Welcome to the digital age: technology in the construction industry
Today, new technologies are being developed at breakneck speed in all markets from IoT (the internet of things) to medical and transport. What seemed like future tech ten-twenty years ago, is now a reality. This is also true for the construction industry.
If we look back 100 years, technology in the construction industry would look completely different to how it is today: we now have hardware that allows less labour-inducing work to be completed in a fraction of the time. Cranes and excavators are a small example of this revolution.
So is it hard to believe that a revolution in construction software is less likely than how hardware has changed the industry over this time?
Construction is sometimes slow to evolve. This is a mix of the reluctance of those who work in construction and a fear to change from the unknown. Clients and business leaders are catching on to this software revolution.
Document Control and Management
Document control is the first advancement that by modernising what would be typically mountains of paperwork, usually inappropriately stored, to an electronic archive of files – all in one place safe, from physical and human error – will allow retrievability and security when, for example, an accident occurs and the correct paperwork is required to show that adequate processes and safety protocol have been followed.
Document management. Many start-ups are creating tools that let E&C companies upload documents, track changes to them, and record all decisions made about their content.
Collaboration and better connectivity across job sites
Frequently, if not always, engineers, managers, surveyors, architects and construction workers are not working on the same project as each other. However, with cloud technology, for example, all of these people and companies can remain connected with each other regardless of the distance between them.
There is a growing landscape of different software solutions that enables graphics, measurements and instructions to be passed along much more efficiently, and in real-time as well. As you can you for the data:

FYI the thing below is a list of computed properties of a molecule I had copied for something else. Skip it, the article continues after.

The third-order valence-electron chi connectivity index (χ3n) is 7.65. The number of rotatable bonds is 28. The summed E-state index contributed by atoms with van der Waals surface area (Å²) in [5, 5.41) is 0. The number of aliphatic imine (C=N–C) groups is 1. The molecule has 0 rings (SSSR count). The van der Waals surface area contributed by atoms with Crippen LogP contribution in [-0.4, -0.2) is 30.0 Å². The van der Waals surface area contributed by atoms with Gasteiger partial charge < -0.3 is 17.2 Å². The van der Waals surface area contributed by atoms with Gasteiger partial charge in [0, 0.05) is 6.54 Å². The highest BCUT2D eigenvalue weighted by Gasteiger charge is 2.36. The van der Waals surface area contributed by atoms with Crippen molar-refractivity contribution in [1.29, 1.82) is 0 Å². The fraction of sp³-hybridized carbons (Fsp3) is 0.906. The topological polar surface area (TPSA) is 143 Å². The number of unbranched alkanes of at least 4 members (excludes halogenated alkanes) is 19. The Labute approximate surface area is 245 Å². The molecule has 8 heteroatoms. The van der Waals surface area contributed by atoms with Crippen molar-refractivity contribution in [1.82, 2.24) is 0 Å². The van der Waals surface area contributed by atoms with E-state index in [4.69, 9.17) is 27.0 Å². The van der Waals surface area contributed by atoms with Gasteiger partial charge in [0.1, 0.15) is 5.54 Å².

- 75% of construction firms now promote themselves through social media as described in (JBK)
- Only 24% of construction employees are “very comfortable” with new technology. (JBK)
- Last year saw a 12% growth in the number of construction firms using Building Information Modelling (BIM) software as described in (NBS)
- 82% of contractors agree that BIM (Building Information Modeling) is the future of project information ref (NBS)
Building Information Modeling (BIM)
Building Information Modeling (BIM) is a process that incorporates digital depictions of buildings in 3D models to facilitate better collaboration. This can lead to better design and construction of buildings overall.
Changes to the BIM model occur in real time, so any changes or updates to the model are instantly communicated to all team members when they access the model. Everyone is working with the most up-to-date information at all times.
Have you ever been at a worksite and wasted a good chunk of time looking for that special tool only to realise one hasn’t been hired for the site or that it hasn’t been returned by an employee on site?
Asset tracking software can eliminate this issue.
A simple software platform could quickly find the asset in question. This is far easier and better to manage than, say, paperwork.
For larger sites, locations of fleet vehicles could be extremely beneficial and could help to drive down costs. Worker tracking is another potential benefit. All these benefits could be hard to quantify with a monetary value, but any experienced construction professional would know that they are worthwhile. Again, the low cost of such a program makes the hurdle lower for approval.
Where next for technology in the construction industry?
This is only the surface of what the digital construction age can offer this Industry. 90% of all global infrastructure projects are either over-budget or delayed (2018 FMI).
This is a multifaceted issue driven by the poor adoption rate and use of software that is proven to improve project control and oversight.
This is changing gradually though and companies that don’t use such resources and evolve in this way risk being outplayed by the competition.
In summary, many major construction companies are already adopting and interweaving technology into their construction projects to get ahead of the curve. They have seen how this can enable them to improve many aspects of the construction.
If you’d like to discuss how we can help bring the next generation of technology in the construction industry to your company, don’t hesitate to get in touch.